Vice President BidenJoe BidenSouth Africa health minister calls travel bans over new COVID variant 'unjustified' Biden attends tree lighting ceremony after day out in Nantucket Senior US diplomat visiting Southeast Asia to 'reaffirm' relations MORE retuned fire at Robert Gates in a New Yorker profile on Monday, criticizing the former Obama Defense secretary as having been “wrong about everything” through his career.
“Bob Gates has been wrong about everything!” Biden said. “Bob Gates is wrong about the advice he gave President Reagan about how to deal with Gorbachev! That he wasn’t real. Thank God the president didn’t listen to him.”
The vice president went on to say Gates had erred in his assessment of the Balkans and the Vietnam War, “for Christ’s sake.”
“You go back, and everything in the last 40 years, there’s nothing that I can think of, major fundamental decisions relative to foreign policy, that I can think he’s been right about,” Biden concluded.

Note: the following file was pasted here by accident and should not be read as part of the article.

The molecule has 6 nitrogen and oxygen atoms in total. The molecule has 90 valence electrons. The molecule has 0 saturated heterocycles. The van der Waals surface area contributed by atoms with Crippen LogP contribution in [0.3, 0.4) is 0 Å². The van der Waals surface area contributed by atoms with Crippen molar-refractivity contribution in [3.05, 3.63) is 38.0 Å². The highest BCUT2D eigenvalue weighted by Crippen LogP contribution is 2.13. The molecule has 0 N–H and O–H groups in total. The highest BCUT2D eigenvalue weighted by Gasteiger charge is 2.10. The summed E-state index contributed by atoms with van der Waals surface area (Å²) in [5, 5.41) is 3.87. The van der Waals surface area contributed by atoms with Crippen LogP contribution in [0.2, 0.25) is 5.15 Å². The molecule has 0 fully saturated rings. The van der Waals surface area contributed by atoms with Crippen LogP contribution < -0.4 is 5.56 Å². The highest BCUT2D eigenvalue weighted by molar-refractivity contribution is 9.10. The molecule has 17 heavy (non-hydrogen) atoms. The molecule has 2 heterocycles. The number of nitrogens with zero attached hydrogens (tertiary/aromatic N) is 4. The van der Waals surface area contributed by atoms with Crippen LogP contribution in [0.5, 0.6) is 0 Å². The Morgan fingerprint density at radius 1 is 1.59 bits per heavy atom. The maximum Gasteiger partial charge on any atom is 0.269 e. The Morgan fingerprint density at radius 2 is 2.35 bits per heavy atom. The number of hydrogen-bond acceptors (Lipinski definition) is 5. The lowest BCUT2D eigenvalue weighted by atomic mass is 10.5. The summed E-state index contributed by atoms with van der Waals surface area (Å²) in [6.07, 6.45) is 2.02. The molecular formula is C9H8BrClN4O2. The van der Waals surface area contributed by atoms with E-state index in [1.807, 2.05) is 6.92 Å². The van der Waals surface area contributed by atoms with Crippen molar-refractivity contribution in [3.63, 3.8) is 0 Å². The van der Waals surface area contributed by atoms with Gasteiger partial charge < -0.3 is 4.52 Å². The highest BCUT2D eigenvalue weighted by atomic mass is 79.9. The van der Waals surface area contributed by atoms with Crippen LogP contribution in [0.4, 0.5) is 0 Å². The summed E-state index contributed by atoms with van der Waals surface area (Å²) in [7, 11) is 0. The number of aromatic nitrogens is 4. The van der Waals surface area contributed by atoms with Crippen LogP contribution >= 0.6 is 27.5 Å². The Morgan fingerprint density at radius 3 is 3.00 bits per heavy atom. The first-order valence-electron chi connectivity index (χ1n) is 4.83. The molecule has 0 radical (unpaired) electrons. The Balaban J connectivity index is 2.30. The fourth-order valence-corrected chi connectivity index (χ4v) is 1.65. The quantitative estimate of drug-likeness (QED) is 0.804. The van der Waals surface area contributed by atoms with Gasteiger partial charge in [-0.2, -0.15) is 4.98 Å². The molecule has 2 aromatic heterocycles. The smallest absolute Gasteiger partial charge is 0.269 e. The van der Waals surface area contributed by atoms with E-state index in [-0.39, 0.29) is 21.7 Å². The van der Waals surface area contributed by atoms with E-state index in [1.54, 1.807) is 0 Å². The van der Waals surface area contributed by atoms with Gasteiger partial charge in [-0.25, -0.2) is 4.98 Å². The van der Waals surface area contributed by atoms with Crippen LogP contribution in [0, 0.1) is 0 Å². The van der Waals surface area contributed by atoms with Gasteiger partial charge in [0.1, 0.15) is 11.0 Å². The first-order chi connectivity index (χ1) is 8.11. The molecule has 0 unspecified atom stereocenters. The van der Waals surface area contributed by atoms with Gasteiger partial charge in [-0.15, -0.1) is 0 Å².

“I can hardly wait — either in a presidential campaign or when I’m out of here — to debate Bob Gates,” Biden said. “Oh, Jesus.”
The comments came as a direct rebuke to comments Gates made both in his memoir and during the subsequent book tour, when he memorably hit Biden as "wrong on nearly every major foreign policy and national security issue over the past four decades."
“The vice president, when he was a senator — a very new senator — voted against the aid package for South Vietnam, and that was part of the deal when we pulled out of South Vietnam to try and help them survive,” Gates told NPR.
“He said that when the shah fell in Iran in 1979, that that was a step forward for progress toward human rights in Iran,” Gates continued. “He opposed virtually every element of President Reagan's defense build-up. He voted against the B-1, the B-2, the MX and so on. He voted against the first Gulf War. So on a number of these major issues, I just frankly, over a long period of time, felt that he had been wrong.”
Biden said Gates made the comments because he was “upset” the vice president had “questioned the military.”
“Well, I believe now, believed then, that Washington and Jefferson were all right: War is too important to be left to generals,” Biden said. “It is not their judgment to make! Theirs is to execute. So I think you’ve seen a President who is loyal and supportive of the military but realizes he’s the commander in chief.”